Personal projects: THE NEW PLASTIC ROAD
THE NEW PLASTIC ROAD
For centuries one of the world’s most isolated areas, the Pamir mountains of Tajikistan is currently being opened up to new economic development mainly via Chinese investment in the region’s rudimentary infrastructure. This project aims to chronicle how a traditional culture is being transformed. A wider socio-economic trend is reflected in the changes to the daily lives of those affected.
500 km west from the border of China, the city of Khorog is the first primary point along the new silk road. This is the capital city of the mountainous Gorno-Badakshan Autonomous Province in Tajikistan, and at its heart: the Khorog city market.
The range of products and goods available may seem typical to the western eye, but for a landlocked, post-Soviet country left to abjectly fend for itself after the fall of the USSR, this assortment of goods is a revelation.
At 2200 meters above sea level in the Pamir Mountains, just north of
Afghanistan, the Gorno Badahshan province in Tajikistan is appropriately
referred to as the roof of the world. Tajikistan is one of the poorest
countries on the globe yet there is now a sense of change here. The new silk road connecting Khorog to China has brought more than just commerce over the past decade. It has acted as a bloodline, pumping life into a country that has suffered geographical isolation for far too long.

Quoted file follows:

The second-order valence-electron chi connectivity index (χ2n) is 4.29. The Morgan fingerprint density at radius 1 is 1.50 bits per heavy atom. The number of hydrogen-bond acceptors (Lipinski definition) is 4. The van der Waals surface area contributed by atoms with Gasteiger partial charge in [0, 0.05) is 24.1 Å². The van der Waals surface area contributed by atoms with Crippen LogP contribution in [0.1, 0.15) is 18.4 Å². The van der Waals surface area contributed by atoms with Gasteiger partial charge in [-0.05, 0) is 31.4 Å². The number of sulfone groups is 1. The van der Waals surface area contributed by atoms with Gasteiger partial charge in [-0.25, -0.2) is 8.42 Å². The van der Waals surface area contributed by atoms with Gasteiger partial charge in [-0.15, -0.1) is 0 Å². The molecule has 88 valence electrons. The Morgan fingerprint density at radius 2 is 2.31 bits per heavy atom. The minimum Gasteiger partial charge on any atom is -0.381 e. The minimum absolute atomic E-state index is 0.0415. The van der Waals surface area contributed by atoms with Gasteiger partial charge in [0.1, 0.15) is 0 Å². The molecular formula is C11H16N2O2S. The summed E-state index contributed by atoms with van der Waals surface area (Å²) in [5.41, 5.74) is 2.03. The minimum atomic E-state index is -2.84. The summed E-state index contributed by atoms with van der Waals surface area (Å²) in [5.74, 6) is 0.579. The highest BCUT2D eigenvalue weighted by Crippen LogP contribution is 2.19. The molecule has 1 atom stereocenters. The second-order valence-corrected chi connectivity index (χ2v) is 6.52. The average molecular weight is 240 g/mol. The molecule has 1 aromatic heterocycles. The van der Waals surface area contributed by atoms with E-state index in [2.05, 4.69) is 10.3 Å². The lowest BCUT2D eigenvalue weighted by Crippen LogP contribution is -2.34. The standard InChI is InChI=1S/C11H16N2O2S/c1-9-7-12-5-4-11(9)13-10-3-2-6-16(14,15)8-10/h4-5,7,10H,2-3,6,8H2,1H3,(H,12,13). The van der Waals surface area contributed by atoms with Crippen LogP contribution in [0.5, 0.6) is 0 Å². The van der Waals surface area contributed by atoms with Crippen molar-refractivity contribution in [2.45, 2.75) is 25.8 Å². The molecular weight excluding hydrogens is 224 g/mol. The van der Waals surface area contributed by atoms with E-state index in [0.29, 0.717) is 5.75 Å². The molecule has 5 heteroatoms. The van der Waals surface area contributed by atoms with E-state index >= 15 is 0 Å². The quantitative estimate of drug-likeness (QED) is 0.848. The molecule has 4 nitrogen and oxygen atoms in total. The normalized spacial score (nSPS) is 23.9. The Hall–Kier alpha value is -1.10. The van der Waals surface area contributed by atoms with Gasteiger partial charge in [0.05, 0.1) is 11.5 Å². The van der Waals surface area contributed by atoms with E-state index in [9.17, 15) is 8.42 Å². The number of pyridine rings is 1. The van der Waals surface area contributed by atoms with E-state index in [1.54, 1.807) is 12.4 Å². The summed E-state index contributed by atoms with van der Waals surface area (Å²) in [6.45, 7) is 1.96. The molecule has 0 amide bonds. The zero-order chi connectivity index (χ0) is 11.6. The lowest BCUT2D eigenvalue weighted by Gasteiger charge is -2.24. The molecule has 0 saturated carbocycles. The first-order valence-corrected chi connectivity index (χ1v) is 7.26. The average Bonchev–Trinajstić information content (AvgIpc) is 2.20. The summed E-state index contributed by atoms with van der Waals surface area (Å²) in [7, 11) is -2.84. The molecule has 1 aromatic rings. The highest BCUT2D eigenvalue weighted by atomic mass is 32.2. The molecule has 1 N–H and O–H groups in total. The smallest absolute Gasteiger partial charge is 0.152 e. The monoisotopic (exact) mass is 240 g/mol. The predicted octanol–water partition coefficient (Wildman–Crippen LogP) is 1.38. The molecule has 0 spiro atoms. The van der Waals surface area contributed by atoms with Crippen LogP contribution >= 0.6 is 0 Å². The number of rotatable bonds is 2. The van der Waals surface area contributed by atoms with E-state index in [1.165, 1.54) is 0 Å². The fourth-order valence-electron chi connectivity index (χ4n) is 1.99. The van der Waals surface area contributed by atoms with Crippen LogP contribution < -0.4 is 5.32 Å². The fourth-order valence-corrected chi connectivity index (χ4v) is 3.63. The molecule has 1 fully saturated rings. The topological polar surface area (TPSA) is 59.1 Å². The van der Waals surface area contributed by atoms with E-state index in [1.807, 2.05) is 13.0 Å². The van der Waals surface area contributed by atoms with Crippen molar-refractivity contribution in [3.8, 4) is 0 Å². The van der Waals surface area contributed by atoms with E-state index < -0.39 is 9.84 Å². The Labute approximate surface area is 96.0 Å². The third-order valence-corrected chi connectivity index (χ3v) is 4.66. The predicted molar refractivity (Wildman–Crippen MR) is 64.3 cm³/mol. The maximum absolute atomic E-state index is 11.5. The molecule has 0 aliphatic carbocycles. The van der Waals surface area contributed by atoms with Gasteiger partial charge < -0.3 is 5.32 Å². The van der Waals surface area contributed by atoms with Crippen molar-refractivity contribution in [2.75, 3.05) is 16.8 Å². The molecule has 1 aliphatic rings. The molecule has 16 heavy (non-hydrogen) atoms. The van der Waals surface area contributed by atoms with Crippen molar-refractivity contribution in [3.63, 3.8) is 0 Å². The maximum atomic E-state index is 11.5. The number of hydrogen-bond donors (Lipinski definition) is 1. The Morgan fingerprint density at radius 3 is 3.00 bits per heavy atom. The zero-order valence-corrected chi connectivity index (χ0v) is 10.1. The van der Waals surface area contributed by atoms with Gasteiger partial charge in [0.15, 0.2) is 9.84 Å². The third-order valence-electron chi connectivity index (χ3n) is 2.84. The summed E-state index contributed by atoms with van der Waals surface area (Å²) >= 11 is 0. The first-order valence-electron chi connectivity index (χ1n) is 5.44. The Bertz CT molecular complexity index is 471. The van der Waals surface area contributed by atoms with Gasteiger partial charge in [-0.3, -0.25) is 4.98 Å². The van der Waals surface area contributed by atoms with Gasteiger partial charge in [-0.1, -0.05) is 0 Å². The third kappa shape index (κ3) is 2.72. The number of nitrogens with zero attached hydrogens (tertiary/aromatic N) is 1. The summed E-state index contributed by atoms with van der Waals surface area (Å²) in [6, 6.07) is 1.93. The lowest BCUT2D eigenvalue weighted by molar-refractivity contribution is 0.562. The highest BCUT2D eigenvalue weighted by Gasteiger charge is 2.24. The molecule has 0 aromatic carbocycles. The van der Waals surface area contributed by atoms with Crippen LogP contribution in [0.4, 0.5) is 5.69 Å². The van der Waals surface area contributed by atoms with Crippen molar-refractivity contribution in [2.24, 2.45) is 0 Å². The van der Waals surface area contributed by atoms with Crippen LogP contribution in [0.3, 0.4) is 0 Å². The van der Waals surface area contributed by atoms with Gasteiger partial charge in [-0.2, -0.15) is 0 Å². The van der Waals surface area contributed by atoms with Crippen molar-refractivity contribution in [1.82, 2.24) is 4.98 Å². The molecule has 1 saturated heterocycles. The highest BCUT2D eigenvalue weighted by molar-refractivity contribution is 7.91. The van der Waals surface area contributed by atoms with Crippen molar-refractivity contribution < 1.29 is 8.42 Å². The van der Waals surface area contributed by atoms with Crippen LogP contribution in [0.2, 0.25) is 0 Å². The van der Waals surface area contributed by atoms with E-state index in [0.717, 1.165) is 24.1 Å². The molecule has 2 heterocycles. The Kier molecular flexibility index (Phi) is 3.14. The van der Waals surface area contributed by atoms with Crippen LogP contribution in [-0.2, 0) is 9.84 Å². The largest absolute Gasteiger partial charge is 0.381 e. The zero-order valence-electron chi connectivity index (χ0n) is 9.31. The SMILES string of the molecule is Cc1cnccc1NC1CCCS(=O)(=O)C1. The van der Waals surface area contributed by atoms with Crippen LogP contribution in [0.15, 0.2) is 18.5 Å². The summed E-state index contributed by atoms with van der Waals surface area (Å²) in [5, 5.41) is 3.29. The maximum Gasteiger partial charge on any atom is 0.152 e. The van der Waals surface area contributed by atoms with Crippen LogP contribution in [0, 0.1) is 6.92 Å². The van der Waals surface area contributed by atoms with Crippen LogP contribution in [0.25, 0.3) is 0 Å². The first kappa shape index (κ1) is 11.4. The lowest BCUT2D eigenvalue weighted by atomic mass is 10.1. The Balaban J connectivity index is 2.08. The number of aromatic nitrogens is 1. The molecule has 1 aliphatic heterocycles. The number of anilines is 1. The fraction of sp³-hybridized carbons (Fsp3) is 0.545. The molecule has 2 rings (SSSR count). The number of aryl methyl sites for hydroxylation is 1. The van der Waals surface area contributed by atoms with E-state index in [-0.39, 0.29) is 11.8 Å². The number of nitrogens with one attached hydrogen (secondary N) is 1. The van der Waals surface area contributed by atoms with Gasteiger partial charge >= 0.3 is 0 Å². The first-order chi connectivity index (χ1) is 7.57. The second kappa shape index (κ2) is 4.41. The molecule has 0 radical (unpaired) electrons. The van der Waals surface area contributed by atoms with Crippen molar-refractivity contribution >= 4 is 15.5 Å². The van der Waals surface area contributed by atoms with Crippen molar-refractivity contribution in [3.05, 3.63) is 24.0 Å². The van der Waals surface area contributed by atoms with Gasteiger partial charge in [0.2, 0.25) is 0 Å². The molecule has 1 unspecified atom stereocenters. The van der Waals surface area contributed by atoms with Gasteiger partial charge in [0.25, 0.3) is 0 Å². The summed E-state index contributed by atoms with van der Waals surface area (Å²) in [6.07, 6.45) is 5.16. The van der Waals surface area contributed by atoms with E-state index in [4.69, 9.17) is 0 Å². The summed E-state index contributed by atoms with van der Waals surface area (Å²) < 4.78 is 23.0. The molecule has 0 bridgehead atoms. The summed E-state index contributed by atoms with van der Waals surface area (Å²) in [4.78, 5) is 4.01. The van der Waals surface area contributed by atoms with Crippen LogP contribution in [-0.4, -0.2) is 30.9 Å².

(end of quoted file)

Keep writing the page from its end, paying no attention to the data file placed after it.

With a population of 28,000, the place has a small- town feel.
Life in the Pamirs is very much defined by the weather. But even though the cold, wet winters often render the roads and trading routes impassable, the people of Khorog remain in high spirits. A nation with an average age of 22 years old can’t afford not to be optimistic.
The Tajik youth are also keenly attuned to the new, forward-thinking
vibe. They see the signs of it all around, whether it’s in the recent adoption of Western clothing styles or in the new city park.
The older generations have been around long enough to remember
the collapse of the Soviet Union and the ensuing Tajikistan Civil War in 1992 that left GBAO as an autonomous province .
Without the security and work provided by the Soviets, Tajikistan
was doomed to the dark recesses of poverty and geographical obscurity.
Not a single sign of progress until 2004 when, 500 km east of Khorog, China opened its border for trade.
Ten years later, new schools and universities are being erected in
Khorog. Children now have opportunities their parents never had, parents who after facing so many harsh years, are finally able to turn their thoughts from poverty, to prosperity. All of their hopes are placed on the young generation, the future, and the road that is feeding it.